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THE QUESTION “What is a sports car?” was addressed in Road and Track by no less than John R. Bond. And, indeed, when John and his wife Elaine assumed control of the magazine in 1952, the “&” in Road & Track was still two years away.
The magazine was already for enthusiasts of sports cars—whatever that term implied. But did a sports car have to be foreign? Could it have a fixed roof? Did a hot rod qualify?
What follows are John’s thoughts on the matter.
Before going very far in any discussion of sports cars, it becomes necessary to attempt some sort of definition.
Perhaps the simplest way to differentiate a sports car from the common production type is to say that a true sports car must offer the enthusiastic and discerning motorist something extra in the way of driving pleasure.
Thus, a sports car should not only be capable of exceeding stock car performance as regards acceleration, top speed, cruising speed, and braking power…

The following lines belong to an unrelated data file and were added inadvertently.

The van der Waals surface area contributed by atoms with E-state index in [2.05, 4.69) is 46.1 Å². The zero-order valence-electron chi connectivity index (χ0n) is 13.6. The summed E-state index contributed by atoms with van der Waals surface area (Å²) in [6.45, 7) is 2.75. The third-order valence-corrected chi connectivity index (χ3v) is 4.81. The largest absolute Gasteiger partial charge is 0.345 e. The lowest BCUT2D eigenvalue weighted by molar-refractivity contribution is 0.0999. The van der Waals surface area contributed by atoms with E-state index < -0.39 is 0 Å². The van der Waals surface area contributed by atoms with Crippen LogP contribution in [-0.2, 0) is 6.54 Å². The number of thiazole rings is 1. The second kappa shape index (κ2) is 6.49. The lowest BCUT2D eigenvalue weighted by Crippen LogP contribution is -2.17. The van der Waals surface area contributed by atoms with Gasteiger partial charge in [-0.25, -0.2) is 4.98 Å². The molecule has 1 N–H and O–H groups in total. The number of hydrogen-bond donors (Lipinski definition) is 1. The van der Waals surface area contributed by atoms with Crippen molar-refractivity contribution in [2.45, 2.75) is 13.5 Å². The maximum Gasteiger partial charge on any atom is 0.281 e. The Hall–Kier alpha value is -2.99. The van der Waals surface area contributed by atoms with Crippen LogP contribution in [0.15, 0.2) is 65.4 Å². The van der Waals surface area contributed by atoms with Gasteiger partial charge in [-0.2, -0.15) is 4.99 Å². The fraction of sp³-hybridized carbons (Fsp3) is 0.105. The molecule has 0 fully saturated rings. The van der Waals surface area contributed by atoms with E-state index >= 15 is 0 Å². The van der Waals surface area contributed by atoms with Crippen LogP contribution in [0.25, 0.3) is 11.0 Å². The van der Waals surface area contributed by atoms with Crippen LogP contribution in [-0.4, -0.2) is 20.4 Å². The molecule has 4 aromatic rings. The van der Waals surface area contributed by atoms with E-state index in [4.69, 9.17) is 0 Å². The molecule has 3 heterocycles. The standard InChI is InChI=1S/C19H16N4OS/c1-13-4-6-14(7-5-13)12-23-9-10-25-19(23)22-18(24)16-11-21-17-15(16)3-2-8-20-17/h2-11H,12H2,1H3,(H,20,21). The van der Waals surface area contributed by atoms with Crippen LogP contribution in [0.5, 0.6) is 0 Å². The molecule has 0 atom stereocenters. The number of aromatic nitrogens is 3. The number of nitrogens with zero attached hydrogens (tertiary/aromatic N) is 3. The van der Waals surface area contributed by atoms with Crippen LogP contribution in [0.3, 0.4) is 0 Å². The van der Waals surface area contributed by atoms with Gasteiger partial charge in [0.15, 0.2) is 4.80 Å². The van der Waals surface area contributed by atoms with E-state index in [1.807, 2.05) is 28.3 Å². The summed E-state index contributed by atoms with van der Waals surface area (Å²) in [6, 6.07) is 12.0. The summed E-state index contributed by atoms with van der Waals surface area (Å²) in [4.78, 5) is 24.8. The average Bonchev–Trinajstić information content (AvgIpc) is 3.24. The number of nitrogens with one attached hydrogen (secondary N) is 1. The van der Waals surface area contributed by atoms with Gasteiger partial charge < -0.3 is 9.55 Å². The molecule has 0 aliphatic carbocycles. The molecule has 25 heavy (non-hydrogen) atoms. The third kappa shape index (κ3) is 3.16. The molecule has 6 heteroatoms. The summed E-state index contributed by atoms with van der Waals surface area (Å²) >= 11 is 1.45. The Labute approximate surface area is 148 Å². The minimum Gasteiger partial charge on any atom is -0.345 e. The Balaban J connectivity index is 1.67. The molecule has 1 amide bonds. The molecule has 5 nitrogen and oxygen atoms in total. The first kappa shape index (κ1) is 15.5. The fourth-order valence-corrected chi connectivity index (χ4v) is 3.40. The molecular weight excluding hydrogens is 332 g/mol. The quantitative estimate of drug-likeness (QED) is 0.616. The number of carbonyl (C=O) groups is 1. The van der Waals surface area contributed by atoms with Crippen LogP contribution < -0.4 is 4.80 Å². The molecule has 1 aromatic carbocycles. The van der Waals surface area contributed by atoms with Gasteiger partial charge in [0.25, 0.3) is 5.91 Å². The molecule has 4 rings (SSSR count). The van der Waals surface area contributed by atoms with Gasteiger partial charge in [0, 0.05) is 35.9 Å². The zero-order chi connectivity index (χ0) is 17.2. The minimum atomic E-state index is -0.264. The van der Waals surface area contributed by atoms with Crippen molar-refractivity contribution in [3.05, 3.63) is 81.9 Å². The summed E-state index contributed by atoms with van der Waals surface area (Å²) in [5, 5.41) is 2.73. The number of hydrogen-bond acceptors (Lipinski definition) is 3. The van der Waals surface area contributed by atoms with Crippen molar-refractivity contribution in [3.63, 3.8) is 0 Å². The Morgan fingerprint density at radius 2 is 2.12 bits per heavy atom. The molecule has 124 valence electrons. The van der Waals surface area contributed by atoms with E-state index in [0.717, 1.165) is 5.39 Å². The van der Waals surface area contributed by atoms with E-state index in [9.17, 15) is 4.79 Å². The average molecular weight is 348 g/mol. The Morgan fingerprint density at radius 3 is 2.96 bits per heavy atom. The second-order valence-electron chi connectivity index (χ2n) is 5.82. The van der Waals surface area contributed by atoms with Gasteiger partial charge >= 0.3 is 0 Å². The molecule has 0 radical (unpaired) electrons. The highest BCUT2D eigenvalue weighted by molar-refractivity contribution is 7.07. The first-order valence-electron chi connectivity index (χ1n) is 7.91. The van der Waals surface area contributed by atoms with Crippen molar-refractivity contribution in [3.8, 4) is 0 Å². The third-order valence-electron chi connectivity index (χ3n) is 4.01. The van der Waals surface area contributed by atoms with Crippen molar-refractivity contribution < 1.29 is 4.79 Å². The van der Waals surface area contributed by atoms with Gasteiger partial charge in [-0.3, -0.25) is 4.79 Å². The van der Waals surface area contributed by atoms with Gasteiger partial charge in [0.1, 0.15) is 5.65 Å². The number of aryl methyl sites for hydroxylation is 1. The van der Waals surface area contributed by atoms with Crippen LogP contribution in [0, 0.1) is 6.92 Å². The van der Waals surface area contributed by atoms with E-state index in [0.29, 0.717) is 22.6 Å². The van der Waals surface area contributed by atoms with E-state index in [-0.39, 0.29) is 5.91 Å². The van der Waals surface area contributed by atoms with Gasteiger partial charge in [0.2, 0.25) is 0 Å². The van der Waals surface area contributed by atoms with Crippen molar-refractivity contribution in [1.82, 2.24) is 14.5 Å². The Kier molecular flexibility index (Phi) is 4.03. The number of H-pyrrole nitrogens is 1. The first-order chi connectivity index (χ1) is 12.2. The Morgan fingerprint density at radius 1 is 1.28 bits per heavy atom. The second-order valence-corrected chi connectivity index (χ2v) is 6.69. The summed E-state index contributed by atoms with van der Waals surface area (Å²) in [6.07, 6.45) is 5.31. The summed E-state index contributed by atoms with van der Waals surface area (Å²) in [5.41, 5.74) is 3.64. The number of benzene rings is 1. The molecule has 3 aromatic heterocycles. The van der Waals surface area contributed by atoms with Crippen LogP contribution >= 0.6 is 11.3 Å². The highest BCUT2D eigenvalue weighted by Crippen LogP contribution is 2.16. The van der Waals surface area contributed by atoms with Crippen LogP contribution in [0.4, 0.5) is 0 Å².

… but also incorporate a certain refinement in controllability and general road-worthiness that makes for all-around safety…
… while still giving pleasure to the owner in an abundance of power under perfect control.
Thanks, John. ds
© Dennis Simanaitis, SimanaitisSays.com, 2012
I find it unfortunate that so many of today’s luxury vehicles would be included within this definition. Or perhaps that’s a good thing, that a gussied-up family sedan can provide the performance and safety that once-upon-a-time was reserved only for the most sporting of machines.
A very good point.
John could not have imagined the performance level of modern cars.
I believe “driving pleasure” is still a good metric.
Right on, Dennis.